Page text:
Our family has been preparing to sell my mother-in-law’s little house for the past few months. The process began with the excruciating removal of personal items, followed by the room-to-room sorting, disposing and relocating of all treasures, house wares and junk. Once all remainders were in the garage awaiting an estate sale and the house was ready to show, we had a professional cleaner come in and the place was scoured, top to bottom.

We cleared the yards of the plethora of wind chimes, yard art and empty pots. I then introduced staging items like fresh pillows, kitchen accents, candlesticks for the mantle, more neutral linens, coordinating wall art and a new welcome mat. And today I got word we received a full price offer, before it was even listed!

I have been working with realtors and sellers for several years, in both busy markets and less frequently, in dead ones. Staging seems to be accepted for highly competitive seller’s markets, but as a decorator I consider it a crucial part of every selling process.

Staging a home to sell means preparing the property so that it will appeal to the largest number of potential buyers, and thus sell in the shortest amount of time. The goal of home staging is to highlight the positives, distract from the negatives, and minimize any potential concerns. It means setting the stage for the improved life that a buyer imagines: drawing attention by accenting the deep bathtub, generous patio, sunny reading corner, or large bedroom, for example.

So, if you have great views, arrange furniture to face the windows; a nondescript house can be spruced up with the addition or distribution of interesting art and accessories; and updated lighting and appliances can give a potential buyer the impression the entire home has been well maintained.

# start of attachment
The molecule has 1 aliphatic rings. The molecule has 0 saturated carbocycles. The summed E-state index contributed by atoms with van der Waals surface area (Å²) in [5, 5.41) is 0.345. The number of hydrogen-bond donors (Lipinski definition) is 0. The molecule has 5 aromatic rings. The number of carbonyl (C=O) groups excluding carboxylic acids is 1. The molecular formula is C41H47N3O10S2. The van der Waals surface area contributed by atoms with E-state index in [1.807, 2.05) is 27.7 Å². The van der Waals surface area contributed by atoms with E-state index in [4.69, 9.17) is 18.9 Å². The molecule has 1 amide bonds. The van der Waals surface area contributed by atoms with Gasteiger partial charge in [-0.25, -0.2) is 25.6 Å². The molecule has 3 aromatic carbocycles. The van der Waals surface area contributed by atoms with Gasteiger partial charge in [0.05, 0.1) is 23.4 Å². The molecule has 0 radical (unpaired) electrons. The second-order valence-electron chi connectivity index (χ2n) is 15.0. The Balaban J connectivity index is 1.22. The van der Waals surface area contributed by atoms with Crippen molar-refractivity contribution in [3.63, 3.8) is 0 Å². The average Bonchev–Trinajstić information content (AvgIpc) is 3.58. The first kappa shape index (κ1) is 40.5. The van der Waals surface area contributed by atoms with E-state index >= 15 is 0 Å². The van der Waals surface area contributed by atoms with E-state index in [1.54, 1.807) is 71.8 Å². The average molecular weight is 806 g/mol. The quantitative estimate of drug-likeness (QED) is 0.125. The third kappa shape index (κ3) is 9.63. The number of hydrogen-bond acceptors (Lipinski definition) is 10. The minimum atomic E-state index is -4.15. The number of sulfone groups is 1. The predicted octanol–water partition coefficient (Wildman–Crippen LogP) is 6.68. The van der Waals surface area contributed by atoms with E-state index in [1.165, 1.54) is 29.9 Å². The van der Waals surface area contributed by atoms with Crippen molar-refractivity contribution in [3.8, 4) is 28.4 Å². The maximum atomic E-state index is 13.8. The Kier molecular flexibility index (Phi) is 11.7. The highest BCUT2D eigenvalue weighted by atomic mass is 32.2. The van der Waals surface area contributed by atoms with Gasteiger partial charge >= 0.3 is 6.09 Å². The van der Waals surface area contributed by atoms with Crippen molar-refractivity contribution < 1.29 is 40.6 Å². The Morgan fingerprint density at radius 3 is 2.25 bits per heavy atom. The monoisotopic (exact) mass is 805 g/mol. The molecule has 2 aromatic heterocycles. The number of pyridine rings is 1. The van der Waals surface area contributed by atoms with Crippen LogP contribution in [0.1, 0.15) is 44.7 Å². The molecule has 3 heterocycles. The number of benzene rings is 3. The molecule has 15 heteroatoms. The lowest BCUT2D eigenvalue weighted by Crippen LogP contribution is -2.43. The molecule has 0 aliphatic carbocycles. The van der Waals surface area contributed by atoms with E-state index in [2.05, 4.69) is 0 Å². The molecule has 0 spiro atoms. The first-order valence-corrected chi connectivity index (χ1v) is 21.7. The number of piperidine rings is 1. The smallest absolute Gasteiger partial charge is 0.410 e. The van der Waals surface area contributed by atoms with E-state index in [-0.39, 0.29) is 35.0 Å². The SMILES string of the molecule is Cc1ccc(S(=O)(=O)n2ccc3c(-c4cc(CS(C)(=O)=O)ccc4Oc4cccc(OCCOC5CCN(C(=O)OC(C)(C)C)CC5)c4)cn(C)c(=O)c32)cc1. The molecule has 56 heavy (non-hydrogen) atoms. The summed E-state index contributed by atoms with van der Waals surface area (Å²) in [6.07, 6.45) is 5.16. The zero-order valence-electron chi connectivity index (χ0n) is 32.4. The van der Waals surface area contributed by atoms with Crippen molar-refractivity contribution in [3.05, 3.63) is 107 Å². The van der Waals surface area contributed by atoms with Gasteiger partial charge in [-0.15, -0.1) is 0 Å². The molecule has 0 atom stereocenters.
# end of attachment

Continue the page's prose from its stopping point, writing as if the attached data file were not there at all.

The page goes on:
Redesign staging is my favorite way to improve a home for sale. This type of staging means working with the sellers and using their own furnishings, art and accessories to show the house to its best advantage. This usually requires removing personal items, pre-packing unnecessary things and neutralizing the home so that anyone can imagine themselves living there. (Think: model home). The challenge for sellers involves living with less substantially stuff while your home is on the market, as a staged home should have a third of what an average family home has in it. It always saddens me that a house looks its absolute best just before it is put up for sale.

A real estate stager will make a house as pristine, simply decorated and neutral in style as possible so that when a house hunter recalls it later, he will automatically remember the unique architecture, beautiful setting, immaculate condition or ample size, as opposed to its personal contents. I recommend staging your home before any marketing is done, as the realtors’ pictures and showings will reflect every bit of your efforts.

Even if your home is not for sale, try to emphasize its unique assets and enjoy its beauty every day you live there.